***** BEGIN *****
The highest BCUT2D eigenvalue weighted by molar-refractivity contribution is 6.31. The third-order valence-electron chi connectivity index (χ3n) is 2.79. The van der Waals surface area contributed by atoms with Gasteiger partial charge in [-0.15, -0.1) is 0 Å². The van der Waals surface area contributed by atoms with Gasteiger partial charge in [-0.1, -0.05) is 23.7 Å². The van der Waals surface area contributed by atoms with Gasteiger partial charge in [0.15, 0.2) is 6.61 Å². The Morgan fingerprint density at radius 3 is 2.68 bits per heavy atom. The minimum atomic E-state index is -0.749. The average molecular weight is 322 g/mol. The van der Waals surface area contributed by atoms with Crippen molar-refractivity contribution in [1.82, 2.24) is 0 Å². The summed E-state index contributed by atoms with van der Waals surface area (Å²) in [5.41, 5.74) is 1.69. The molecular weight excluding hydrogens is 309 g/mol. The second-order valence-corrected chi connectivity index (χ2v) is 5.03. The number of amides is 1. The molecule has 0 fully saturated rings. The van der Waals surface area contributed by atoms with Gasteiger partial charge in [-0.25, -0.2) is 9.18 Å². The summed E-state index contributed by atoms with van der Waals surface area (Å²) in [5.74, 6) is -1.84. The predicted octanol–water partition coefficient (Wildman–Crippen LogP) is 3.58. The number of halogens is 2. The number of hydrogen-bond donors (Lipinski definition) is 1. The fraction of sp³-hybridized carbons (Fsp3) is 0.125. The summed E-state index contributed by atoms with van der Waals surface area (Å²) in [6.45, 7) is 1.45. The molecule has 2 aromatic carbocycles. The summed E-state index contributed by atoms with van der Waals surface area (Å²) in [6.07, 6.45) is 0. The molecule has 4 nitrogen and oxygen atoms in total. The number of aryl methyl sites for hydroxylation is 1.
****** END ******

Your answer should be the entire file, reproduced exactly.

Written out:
The highest BCUT2D eigenvalue weighted by molar-refractivity contribution is 6.31. The third-order valence-electron chi connectivity index (χ3n) is 2.79. The van der Waals surface area contributed by atoms with Gasteiger partial charge in [-0.15, -0.1) is 0 Å². The van der Waals surface area contributed by atoms with Gasteiger partial charge in [-0.1, -0.05) is 23.7 Å². The van der Waals surface area contributed by atoms with Gasteiger partial charge in [0.15, 0.2) is 6.61 Å². The Morgan fingerprint density at radius 3 is 2.68 bits per heavy atom. The minimum atomic E-state index is -0.749. The average molecular weight is 322 g/mol. The van der Waals surface area contributed by atoms with Crippen molar-refractivity contribution in [1.82, 2.24) is 0 Å². The summed E-state index contributed by atoms with van der Waals surface area (Å²) in [5.41, 5.74) is 1.69. The molecular weight excluding hydrogens is 309 g/mol. The second-order valence-corrected chi connectivity index (χ2v) is 5.03. The number of amides is 1. The molecule has 0 fully saturated rings. The van der Waals surface area contributed by atoms with Gasteiger partial charge in [-0.25, -0.2) is 9.18 Å². The summed E-state index contributed by atoms with van der Waals surface area (Å²) in [5.74, 6) is -1.84. The predicted octanol–water partition coefficient (Wildman–Crippen LogP) is 3.58. The number of halogens is 2. The number of hydrogen-bond donors (Lipinski definition) is 1. The fraction of sp³-hybridized carbons (Fsp3) is 0.125. The summed E-state index contributed by atoms with van der Waals surface area (Å²) in [6.45, 7) is 1.45. The molecule has 2 aromatic carbocycles. The summed E-state index contributed by atoms with van der Waals surface area (Å²) in [6.07, 6.45) is 0. The molecule has 4 nitrogen and oxygen atoms in total. The number of aryl methyl sites for hydroxylation is 1.